Advancing Food Sovereignty and Agricultural Production in Venezuela

This week Venezuelan President Hugo Chavez underscored the importance of the Venezuelan Academy of Agricultural Sciences (ACAV), the first national education, research, and extension center dedicated to improving agricultural production in the Latin American nation.


Built on recently nationalized lands in the rural state of Barinas, the new scientific research institute seeks to merge university and popular knowledge in an ongoing effort to increase food production and support the country’s rural producers engaged in Mission Agro Venezuela. In a message sent via Twitter on Sunday, Chavez highlighted “how beautiful our National Academy of Agricultural Sciences has become” and promised to “be there soon” in reference to the ACAV inauguration ceremony expected later this year.

The Venezuelan President issued his statement as Minister of Agriculture Juan Carlos Loyo and Barinas state Governor Adan Chavez presented 46 rural producers with the credit needed to finance cacao production (the raw material used for chocolate) as part of Mission Agro Venezuela, the latest in a series of attempts by the Chavez government to stimulate agricultural production.


Launched earlier this year, the socio-economic agricultural ‘mission’ works by registering rural producers, working with them to identify specific production constraints, and providing them with the land, credit, and machinery needed to boost agricultural production on privately- or collectively-held lands.

According to Mauricio Nunez, Venezuelan Vice Minister for Education and Innovation, the country’s national Academy of Agricultural Sciences “will strengthen Mission Agro Venezuela by providing producers with the training they need to become engaged in the agricultural development of the nation”.

Nunez, who described the ACAV as one of many “achievements of the Revolution”, went on to explain that the research and education center will provide rural producers with technical training on “controlling the pests, weeds, and sicknesses that affect harvests”. Financed by Venezuela’s Social Development Bank (BANDES) and the Venezuela-China Development Fund, the country’s first ever national Academy of Agricultural Sciences has cost nearly four million dollars in investments between 2009 and 2011.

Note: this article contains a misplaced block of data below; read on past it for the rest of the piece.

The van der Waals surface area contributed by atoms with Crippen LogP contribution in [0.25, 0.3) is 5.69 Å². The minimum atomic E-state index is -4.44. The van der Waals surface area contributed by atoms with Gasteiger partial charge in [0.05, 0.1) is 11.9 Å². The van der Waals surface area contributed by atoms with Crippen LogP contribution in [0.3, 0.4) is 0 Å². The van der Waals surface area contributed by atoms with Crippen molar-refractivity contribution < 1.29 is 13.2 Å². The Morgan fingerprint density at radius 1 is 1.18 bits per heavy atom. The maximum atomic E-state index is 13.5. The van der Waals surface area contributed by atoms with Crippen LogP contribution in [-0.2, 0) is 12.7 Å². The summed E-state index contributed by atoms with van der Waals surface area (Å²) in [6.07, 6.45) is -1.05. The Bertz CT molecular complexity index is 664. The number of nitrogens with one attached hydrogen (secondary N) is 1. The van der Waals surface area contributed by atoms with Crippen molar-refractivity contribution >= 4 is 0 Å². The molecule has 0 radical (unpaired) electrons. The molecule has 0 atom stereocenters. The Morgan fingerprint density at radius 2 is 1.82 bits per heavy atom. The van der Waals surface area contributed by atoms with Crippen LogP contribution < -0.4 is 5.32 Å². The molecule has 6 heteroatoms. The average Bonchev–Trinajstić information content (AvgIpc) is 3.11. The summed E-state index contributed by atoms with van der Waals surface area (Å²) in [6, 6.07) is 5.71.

The Academy’s national headquarters, made up of seven recently- completed buildings which include multiple classrooms, an investigation center, laboratory, library, computer lab, cafeteria, includes sufficient living quarters to house up to 500 students at any given time.

Located in Quebrada Negra, municipality Alberto Arvelo Torrealba, state of Barinas, the Academy’s central location is to be accompanied by future rural extension branches in the rural states of Guarico, Anzoategui, Aragua, and Monagas. Venezuela’s ACAV is located in the same municipality as the Latin American Institute of Agroecology (IALA) – Paulo Freire, a collaborative effort between the Venezuelan government and the international rural social movement, La Via Campesina, aimed at providing agroecological training to the sons and daughters of rural land activists that make up La Via Campesina Latin America.